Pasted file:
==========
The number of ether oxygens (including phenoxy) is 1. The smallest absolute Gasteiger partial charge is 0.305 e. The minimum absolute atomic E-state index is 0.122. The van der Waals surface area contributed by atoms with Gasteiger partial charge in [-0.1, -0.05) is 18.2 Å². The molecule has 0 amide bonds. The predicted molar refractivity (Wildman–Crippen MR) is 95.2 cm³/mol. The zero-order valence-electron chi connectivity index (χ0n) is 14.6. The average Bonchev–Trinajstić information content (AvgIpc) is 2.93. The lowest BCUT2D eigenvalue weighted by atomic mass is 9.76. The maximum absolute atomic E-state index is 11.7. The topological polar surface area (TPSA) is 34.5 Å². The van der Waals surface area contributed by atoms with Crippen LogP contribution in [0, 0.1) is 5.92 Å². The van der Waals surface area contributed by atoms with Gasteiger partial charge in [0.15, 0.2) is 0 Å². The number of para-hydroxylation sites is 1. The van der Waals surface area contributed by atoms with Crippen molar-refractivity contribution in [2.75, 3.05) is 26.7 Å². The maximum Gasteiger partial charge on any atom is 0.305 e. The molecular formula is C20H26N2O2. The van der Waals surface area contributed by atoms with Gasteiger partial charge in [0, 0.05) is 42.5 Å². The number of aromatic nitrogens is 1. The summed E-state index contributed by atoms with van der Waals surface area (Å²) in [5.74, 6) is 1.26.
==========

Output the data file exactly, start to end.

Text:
The number of ether oxygens (including phenoxy) is 1. The smallest absolute Gasteiger partial charge is 0.305 e. The minimum absolute atomic E-state index is 0.122. The van der Waals surface area contributed by atoms with Gasteiger partial charge in [-0.1, -0.05) is 18.2 Å². The molecule has 0 amide bonds. The predicted molar refractivity (Wildman–Crippen MR) is 95.2 cm³/mol. The zero-order valence-electron chi connectivity index (χ0n) is 14.6. The average Bonchev–Trinajstić information content (AvgIpc) is 2.93. The lowest BCUT2D eigenvalue weighted by atomic mass is 9.76. The maximum absolute atomic E-state index is 11.7. The topological polar surface area (TPSA) is 34.5 Å². The van der Waals surface area contributed by atoms with Crippen LogP contribution in [0, 0.1) is 5.92 Å². The van der Waals surface area contributed by atoms with Gasteiger partial charge in [0.15, 0.2) is 0 Å². The number of para-hydroxylation sites is 1. The van der Waals surface area contributed by atoms with Crippen molar-refractivity contribution in [2.75, 3.05) is 26.7 Å². The maximum Gasteiger partial charge on any atom is 0.305 e. The molecular formula is C20H26N2O2. The van der Waals surface area contributed by atoms with Gasteiger partial charge in [0, 0.05) is 42.5 Å². The number of aromatic nitrogens is 1. The summed E-state index contributed by atoms with van der Waals surface area (Å²) in [5.74, 6) is 1.26.